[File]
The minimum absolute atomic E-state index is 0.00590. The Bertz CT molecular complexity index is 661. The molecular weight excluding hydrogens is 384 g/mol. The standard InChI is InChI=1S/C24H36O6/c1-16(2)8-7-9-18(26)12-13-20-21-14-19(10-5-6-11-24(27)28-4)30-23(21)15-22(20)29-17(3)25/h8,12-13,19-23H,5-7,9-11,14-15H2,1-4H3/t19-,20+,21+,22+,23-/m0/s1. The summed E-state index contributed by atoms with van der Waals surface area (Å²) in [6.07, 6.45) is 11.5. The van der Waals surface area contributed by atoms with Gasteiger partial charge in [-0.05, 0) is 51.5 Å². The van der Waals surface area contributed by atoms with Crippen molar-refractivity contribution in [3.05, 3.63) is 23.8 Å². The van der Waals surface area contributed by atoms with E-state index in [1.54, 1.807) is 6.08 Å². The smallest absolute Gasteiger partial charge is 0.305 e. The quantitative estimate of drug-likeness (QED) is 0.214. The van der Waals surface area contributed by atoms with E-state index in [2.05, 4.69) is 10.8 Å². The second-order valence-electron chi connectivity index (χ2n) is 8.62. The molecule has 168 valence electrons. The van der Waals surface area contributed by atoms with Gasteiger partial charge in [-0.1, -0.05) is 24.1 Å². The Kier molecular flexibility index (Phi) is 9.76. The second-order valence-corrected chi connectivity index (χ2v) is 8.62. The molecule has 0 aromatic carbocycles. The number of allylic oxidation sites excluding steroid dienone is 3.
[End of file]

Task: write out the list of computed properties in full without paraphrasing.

The minimum absolute atomic E-state index is 0.00590. The Bertz CT molecular complexity index is 661. The molecular weight excluding hydrogens is 384 g/mol. The standard InChI is InChI=1S/C24H36O6/c1-16(2)8-7-9-18(26)12-13-20-21-14-19(10-5-6-11-24(27)28-4)30-23(21)15-22(20)29-17(3)25/h8,12-13,19-23H,5-7,9-11,14-15H2,1-4H3/t19-,20+,21+,22+,23-/m0/s1. The summed E-state index contributed by atoms with van der Waals surface area (Å²) in [6.07, 6.45) is 11.5. The van der Waals surface area contributed by atoms with Gasteiger partial charge in [-0.05, 0) is 51.5 Å². The van der Waals surface area contributed by atoms with Crippen molar-refractivity contribution in [3.05, 3.63) is 23.8 Å². The van der Waals surface area contributed by atoms with E-state index in [1.54, 1.807) is 6.08 Å². The smallest absolute Gasteiger partial charge is 0.305 e. The quantitative estimate of drug-likeness (QED) is 0.214. The van der Waals surface area contributed by atoms with E-state index in [2.05, 4.69) is 10.8 Å². The second-order valence-electron chi connectivity index (χ2n) is 8.62. The molecule has 168 valence electrons. The van der Waals surface area contributed by atoms with Gasteiger partial charge in [-0.1, -0.05) is 24.1 Å². The Kier molecular flexibility index (Phi) is 9.76. The second-order valence-corrected chi connectivity index (χ2v) is 8.62. The molecule has 0 aromatic carbocycles. The number of allylic oxidation sites excluding steroid dienone is 3.